To the best of our knowledge, this is the first study to explore spiritual well-being in individuals with advanced cancer during the COVID-19 pandemic and to scrutinize the mediating role of spirituality between psychological distress and resilience in this population. The results established that spirituality played a 12.1% mediating role and, as expected, found a negative correlation between psychological distress, spirituality, and resilience.
Many psychosocial studies have been conducted in patients with cancer in recent years . Psychological distress and depression have been proven to be risk factors [13, 21] and spirituality to be protective in the development of depression [14, 22]. A systematic review of studies in cases of advanced cancer revealed that resilience is associated with spirituality, social support, the search for meaning, accepting their disease, positive attitude, and quality of life [12, 23]. During the COVID-19 pandemic, female breast cancer survivors who scored high on spirituality and resilience experienced less fear of recurrence, despite not receiving their usual medical follow-up [12, 23].
Despite the positive correlation between spirituality and resilience, they are considered to have their own, distinct characteristics [22, 24]. Recent research points toward spirituality potentially increasing resilience in different ways: favoring interpersonal relationships, as a source of strength and inner solace, or deceasing feelings of anger and social isolation [25, 26]. In this manner, spirituality could nurture resilience in patients with advanced cancer, but not vice versa, insofar as there can be resilient individuals without high levels of spirituality. This was found in the present study in which subjects > 70 years were not the most resilient despite exhibiting higher levels of spirituality. The greater frailty and vulnerability (comorbidities, lower functionality) and dependency, and poorer tolerance to cancer treatment of the elderly may account for this finding. [27, 28]. Similarly, our results indicate that seniors (> 70 years) display less resilience and greater psychological distress. This is in line with earlier investigations that demonstrate that seniors have less resilience and more psychological issues like depression, attributable to their loneliness with less social support, lack of energy, and physical decline [29, 30].
Our study reveals that, graphically, psychological distress is U-shaped; i.e., it is highest in patients ≤ 50 and > 70 years. This could be due to young adults finding their chances of achieving their life goals limited by their diagnosis of advanced cancer . In seniors, psychological distress has been associated with them being physically weaker and suffering greater psychological affliction given the loss of significant people in their surroundings . Our study also displayed greater psychological distress among women than men, which is in keeping with the literature that point toward females with cancer being more prone to psychological problems and suffering more from the repercussions on their family and milieu, given the organic, cosmetic, functional, and cognitive sequelae following their cancer diagnosis and treatment, as well as presenting more sexual problems [32, 33].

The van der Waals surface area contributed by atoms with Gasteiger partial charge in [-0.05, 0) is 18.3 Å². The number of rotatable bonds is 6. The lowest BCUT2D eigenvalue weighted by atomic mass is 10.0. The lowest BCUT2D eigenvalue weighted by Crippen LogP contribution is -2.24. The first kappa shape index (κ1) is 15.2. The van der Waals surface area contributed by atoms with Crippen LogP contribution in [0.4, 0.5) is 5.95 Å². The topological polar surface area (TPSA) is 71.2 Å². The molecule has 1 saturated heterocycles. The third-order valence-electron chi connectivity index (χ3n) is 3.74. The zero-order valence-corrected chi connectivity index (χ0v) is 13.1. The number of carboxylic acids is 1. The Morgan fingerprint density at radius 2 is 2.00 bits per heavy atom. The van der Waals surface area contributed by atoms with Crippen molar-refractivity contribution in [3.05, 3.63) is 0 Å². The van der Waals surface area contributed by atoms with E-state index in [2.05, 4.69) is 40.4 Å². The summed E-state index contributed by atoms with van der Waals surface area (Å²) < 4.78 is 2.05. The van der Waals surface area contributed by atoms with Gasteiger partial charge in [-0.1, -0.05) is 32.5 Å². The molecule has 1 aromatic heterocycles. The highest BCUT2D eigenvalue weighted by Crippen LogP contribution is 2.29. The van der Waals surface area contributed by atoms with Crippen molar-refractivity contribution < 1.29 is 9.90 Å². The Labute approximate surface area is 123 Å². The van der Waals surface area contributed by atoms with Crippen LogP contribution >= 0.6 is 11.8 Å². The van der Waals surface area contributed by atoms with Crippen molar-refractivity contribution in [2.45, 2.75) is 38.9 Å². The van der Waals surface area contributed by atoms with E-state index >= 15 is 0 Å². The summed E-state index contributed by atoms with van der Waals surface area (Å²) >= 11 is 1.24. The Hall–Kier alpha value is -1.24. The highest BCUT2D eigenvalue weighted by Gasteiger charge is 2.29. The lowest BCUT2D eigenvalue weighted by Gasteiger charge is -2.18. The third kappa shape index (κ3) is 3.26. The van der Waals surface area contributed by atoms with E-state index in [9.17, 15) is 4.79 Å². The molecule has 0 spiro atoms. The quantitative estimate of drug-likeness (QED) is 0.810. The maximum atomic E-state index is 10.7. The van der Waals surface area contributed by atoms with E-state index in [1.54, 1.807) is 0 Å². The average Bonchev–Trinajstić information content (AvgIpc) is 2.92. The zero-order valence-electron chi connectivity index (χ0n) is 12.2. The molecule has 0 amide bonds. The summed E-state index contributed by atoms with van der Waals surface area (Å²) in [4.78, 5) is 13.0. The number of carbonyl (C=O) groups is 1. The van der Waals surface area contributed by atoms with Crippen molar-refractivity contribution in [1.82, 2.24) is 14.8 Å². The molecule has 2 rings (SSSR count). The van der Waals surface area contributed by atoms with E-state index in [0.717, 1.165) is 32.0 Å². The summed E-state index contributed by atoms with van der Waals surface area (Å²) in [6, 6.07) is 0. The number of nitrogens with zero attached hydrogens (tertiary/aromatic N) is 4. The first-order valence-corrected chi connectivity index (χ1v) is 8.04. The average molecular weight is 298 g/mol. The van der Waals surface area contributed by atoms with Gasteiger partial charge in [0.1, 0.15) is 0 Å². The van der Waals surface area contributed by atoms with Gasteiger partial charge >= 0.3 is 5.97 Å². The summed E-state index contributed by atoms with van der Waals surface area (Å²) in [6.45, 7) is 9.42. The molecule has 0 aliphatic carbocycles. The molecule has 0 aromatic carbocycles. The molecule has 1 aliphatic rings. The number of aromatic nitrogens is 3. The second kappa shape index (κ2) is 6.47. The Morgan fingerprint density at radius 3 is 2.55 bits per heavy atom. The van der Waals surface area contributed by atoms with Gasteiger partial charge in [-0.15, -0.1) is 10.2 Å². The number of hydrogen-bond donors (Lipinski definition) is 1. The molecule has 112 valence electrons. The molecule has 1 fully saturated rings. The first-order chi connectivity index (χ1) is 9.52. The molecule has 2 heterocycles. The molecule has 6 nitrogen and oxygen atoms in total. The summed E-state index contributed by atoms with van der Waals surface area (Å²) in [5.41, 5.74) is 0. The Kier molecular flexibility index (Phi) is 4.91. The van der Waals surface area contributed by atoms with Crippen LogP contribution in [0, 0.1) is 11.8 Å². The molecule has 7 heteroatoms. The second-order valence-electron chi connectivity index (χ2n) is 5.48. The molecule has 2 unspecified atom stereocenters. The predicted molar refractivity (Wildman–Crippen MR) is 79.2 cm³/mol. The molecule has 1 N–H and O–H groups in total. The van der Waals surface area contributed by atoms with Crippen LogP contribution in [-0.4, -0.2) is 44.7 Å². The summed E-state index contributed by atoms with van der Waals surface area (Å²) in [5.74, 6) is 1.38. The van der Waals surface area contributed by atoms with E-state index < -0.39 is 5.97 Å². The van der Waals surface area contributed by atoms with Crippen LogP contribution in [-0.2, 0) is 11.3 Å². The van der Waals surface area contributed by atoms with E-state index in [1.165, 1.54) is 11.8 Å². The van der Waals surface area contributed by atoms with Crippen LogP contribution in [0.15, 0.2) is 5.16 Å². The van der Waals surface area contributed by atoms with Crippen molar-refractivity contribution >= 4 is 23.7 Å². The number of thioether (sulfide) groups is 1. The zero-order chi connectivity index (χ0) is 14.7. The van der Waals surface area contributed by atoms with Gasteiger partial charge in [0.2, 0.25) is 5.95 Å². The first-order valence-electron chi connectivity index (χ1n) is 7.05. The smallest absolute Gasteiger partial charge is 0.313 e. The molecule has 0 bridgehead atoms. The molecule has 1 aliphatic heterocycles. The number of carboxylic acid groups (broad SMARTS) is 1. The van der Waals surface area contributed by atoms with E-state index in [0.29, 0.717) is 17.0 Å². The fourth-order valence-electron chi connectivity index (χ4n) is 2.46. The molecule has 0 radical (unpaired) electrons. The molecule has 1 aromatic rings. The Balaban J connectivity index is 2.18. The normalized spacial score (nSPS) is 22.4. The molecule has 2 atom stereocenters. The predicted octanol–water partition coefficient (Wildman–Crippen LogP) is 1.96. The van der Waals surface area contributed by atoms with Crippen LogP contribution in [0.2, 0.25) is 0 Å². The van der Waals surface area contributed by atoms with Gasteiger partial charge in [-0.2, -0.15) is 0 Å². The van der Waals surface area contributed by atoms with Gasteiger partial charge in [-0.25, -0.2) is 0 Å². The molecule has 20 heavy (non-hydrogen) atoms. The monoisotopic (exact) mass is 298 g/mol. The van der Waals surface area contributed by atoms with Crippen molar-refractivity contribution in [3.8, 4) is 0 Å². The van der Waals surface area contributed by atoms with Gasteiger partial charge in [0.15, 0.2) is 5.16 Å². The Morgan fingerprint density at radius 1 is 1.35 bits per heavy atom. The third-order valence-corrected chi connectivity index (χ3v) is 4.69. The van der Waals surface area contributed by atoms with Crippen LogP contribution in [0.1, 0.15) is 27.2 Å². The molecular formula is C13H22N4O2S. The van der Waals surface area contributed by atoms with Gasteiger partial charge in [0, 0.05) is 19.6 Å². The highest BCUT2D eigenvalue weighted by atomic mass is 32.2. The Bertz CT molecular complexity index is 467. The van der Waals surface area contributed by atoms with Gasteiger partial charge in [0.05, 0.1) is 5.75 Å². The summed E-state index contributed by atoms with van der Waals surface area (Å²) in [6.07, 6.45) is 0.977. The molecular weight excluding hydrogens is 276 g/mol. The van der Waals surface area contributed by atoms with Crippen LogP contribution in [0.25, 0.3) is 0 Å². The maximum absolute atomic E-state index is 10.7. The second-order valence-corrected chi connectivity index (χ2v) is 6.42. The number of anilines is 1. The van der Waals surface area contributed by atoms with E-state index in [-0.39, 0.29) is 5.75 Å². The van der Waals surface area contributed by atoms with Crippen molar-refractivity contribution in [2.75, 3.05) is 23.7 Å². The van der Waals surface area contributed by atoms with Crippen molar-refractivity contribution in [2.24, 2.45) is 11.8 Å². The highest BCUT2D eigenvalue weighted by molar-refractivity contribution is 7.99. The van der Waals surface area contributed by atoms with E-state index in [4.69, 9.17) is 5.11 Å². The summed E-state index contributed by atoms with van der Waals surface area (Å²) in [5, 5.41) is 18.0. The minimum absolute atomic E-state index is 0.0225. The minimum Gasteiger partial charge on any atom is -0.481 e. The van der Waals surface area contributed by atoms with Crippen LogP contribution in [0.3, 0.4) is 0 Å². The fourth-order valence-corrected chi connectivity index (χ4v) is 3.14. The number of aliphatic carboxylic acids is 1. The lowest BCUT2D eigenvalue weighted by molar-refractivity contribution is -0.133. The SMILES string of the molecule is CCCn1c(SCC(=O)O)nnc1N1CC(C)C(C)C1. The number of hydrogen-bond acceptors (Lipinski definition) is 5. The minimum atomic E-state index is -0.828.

The study has a series of strengths and limitations. First, while the COVID-19 outbreak was a fundamental motivator in this study, it was designed before then and none of the variables collected was associated with the pandemic nor were infected individuals included, given that they had to overcome the disease in order to attend their oncology appointment. Secondly, given its cross-sectional nature, we were unable to draw causal relations across study variables. The findings of the current study should be confirmed by longitudinal cohort studies in the future. Third, all data were obtained through self-report questionnaires, which could introduce response bias. The participants may have underestimated or overestimated the relationship between the study variables. Fourth, the study did not seek to nor was it statistically powered to compare behavior of patients with different neoplasms; hence, the weight of tumor type has not been analyzed in the findings. Finally, despite the fact that the sample is representative of the Spanish geography, any generalization of the results to other cultures and societies must be made with caution.
People with advanced, unresectable cancer find their life expectancy shortened and confront a situation in which spiritual concerns arise. Spirituality can help in the face of end-of-life despair, endowing the situation and one’s own existence with meaning and a sense of transcendence [12,22]. The importance of spirituality notwithstanding, it is not easy for physicians to talk about the spiritual concerns of patients with advanced cancer.
Spirituality-based coping mechanisms can help to promote subjective wellbeing and greater resilience in cases of incurable cancer. Resilience, underpinned by spirituality, can help in the process of adapting to the disease and at the end of life.
Regardless of society’s secularization over the las 50 years, studies show that there is increased interest in spiritual growth and religious activity in older adults . Including spirituality in interventions and the training of healthcare professionals who work with subjects with advanced cancer and in palliative care can contribute to maintaining and enhancing the resilience and wellbeing of patients and their caregivers [34,35]. Moreover, finding meaning to life, reformulating the narratives of loss, and being a member of a community, such as a religious community, are some ways in which spirituality can bolster resilience and help people handle the challenges of the disease. In conclusion, spirituality can help promote subjective wellbeing and resilience in individuals with advanced cancer.